We looked at whether concerns about jury service and a desire to postpone jury duty were associated with any demographic variables.[3] It is important to note that, in most cases, there is no relationship between demographics and verdict preferences – evidence and case-relevant beliefs are much more reliable drivers of verdict than demographics. However, given the disproportionate way in which COVID-19 is impacting some demographics more than others, we wanted to see if that translated into corollary concerns about serving as a juror.

Those who were more likely to be concerned about their health in a courtroom during the pandemic and/or wanted to postpone their jury duty, ideally until January 2021 or later were:

  • Older
  • Women
  • Not employed full time
  • Politically liberal
  • Supportive of government social programs
  • Pro-immigration
  • Lower socio-economic status
  • Dealing with other health issues

Interestingly, those who had served on a jury in the past were generally less concerned about serving on a jury in the immediate future. Jury duty induces a certain level of anxiety in first-time jurors, for many reasons, and having gone through the process before eliminates one source of that anxiety. Additionally, one large-scale study found jurors who have served on a jury through deliberations had more trust in the jury system and courts after their jury duty,[4] particularly if they had a positive experience (as many jurors do). Both of these factors help explain why former jurors are more likely to be repeat jurors, even in the midst of a pandemic.

Litigation-Related Attitudes

We also looked at whether concern about completing jury duty, and when that jury duty might happen, was associated with attitudes relevant to different areas of litigation. Some have speculated that the desire to postpone jury service or extreme concern about serving could be correlated with pro-Plaintiff or pro-Defense attitudes.

It is important to note that, overall, the respondents were generally supportive of the government playing a large role in regulating industry; skeptical of large corporations, insurance companies, and pharmaceutical companies; concerned about the environment; wary of asbestos and talc products and supportive of lawsuits and the use of litigation as a protective or punitive measure against bad corporate actors. Any significant differences among groups of respondents are measured against this baseline.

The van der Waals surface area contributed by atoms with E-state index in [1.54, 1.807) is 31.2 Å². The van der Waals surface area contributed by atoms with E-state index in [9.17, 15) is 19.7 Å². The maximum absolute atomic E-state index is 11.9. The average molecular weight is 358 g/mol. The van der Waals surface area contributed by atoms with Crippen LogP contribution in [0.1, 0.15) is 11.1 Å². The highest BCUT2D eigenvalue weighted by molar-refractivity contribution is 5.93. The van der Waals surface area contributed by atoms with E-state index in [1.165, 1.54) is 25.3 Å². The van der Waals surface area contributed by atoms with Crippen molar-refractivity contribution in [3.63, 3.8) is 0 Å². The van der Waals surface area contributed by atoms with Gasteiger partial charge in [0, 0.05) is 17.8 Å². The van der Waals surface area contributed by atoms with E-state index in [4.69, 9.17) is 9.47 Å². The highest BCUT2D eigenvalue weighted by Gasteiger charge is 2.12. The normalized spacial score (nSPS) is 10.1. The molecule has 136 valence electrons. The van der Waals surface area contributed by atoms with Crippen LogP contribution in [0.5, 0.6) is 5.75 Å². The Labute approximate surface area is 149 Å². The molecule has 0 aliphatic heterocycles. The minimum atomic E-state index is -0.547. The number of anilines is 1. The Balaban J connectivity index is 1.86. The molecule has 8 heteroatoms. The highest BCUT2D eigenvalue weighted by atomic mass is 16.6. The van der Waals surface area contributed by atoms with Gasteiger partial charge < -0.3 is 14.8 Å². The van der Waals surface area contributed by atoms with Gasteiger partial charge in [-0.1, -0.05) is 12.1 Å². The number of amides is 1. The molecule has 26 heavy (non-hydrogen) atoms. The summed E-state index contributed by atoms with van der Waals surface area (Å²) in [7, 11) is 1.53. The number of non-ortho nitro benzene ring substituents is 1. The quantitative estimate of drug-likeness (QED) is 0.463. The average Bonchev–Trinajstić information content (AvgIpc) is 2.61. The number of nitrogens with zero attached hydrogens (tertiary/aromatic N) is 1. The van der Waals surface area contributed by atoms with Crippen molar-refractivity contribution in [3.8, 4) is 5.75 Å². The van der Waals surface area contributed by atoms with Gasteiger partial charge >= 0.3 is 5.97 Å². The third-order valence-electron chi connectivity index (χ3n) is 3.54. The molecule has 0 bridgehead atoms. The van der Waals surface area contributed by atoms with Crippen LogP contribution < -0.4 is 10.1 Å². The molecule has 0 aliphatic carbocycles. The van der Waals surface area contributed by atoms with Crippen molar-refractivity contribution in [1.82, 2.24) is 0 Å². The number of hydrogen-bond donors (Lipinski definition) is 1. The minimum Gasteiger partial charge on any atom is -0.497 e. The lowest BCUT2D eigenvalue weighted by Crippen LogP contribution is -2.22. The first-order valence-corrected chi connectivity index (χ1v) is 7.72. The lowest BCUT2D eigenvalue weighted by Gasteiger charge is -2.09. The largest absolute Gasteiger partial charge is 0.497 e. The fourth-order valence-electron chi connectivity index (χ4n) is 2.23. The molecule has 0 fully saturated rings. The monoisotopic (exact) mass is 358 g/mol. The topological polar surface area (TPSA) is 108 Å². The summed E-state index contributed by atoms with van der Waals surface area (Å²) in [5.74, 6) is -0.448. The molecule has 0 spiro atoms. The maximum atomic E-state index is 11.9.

Our results indicated that those more concerned about serving as a juror were more likely to hold pro-Plaintiff attitudes. Those who expressed more concern about serving on a jury, particularly within the next four months of data collection, were:

  • More critical of large companies that break agreements
  • More desirous of increased regulation of insurance companies, more critical of how insurance companies handle claims and more supportive of punishment for bad faith violations
  • More critical of employers’ efforts to protect workers’ health and more likely to expect employees who complain about unsafe working conditions to experience retaliation
  • More critical of employers’ efforts to fight discrimination and promote diversity, more likely to expect racial and gender discrimination and harassment and more likely to expect employees who complain about discrimination or harassment to experience retaliation
  • More likely to want stricter environmental regulations and be concerned about man-made climate change
  • More likely to believe long term exposure to asbestos or other toxic chemicals, at any level, is always dangerous
  • Less likely to think the federal government is effective at protecting the public from unsafe medications
  • Less favorable toward, and more desirous of more regulation of, large corporations
  • More likely to think serious or life-threatening medical errors are rare but more opposed to limited damages in cases of medical malpractice and less likely to require intent of harm to hold a medical provider liable for malpractice
  • More supportive of the use of punitive damages to enforce responsible corporate behavior and non-economic damage awards